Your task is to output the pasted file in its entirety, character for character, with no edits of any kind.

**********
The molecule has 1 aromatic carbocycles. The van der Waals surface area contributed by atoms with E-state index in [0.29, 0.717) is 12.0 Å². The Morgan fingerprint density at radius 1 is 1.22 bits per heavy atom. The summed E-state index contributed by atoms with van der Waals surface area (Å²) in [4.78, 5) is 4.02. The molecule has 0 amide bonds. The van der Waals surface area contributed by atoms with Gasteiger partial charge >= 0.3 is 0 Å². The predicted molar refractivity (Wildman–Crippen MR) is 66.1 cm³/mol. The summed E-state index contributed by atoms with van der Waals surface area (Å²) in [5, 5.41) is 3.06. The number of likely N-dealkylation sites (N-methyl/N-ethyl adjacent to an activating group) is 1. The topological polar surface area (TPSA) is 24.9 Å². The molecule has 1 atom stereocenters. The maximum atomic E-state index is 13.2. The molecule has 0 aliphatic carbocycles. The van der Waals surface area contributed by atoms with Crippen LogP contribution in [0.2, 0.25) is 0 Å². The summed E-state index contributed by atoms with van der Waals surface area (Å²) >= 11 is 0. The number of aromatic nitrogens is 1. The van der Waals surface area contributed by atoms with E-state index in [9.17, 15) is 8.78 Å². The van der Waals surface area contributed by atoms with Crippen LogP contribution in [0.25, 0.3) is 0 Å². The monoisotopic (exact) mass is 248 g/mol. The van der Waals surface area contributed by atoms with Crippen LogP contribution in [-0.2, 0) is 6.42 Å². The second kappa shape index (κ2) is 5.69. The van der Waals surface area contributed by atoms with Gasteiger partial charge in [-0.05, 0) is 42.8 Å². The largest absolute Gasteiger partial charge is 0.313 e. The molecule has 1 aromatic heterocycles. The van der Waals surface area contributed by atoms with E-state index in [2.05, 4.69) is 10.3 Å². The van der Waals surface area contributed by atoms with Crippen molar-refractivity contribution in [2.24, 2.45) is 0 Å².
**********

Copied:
The molecule has 1 aromatic carbocycles. The van der Waals surface area contributed by atoms with E-state index in [0.29, 0.717) is 12.0 Å². The Morgan fingerprint density at radius 1 is 1.22 bits per heavy atom. The summed E-state index contributed by atoms with van der Waals surface area (Å²) in [4.78, 5) is 4.02. The molecule has 0 amide bonds. The van der Waals surface area contributed by atoms with Gasteiger partial charge >= 0.3 is 0 Å². The predicted molar refractivity (Wildman–Crippen MR) is 66.1 cm³/mol. The summed E-state index contributed by atoms with van der Waals surface area (Å²) in [5, 5.41) is 3.06. The number of likely N-dealkylation sites (N-methyl/N-ethyl adjacent to an activating group) is 1. The topological polar surface area (TPSA) is 24.9 Å². The molecule has 1 atom stereocenters. The maximum atomic E-state index is 13.2. The molecule has 0 aliphatic carbocycles. The van der Waals surface area contributed by atoms with Crippen LogP contribution in [0.2, 0.25) is 0 Å². The summed E-state index contributed by atoms with van der Waals surface area (Å²) >= 11 is 0. The number of aromatic nitrogens is 1. The van der Waals surface area contributed by atoms with E-state index in [9.17, 15) is 8.78 Å². The van der Waals surface area contributed by atoms with Crippen LogP contribution in [0.25, 0.3) is 0 Å². The monoisotopic (exact) mass is 248 g/mol. The van der Waals surface area contributed by atoms with Crippen LogP contribution in [-0.2, 0) is 6.42 Å². The second kappa shape index (κ2) is 5.69. The van der Waals surface area contributed by atoms with Gasteiger partial charge in [-0.05, 0) is 42.8 Å². The largest absolute Gasteiger partial charge is 0.313 e. The molecule has 1 aromatic heterocycles. The van der Waals surface area contributed by atoms with E-state index in [2.05, 4.69) is 10.3 Å². The van der Waals surface area contributed by atoms with Crippen molar-refractivity contribution in [2.24, 2.45) is 0 Å².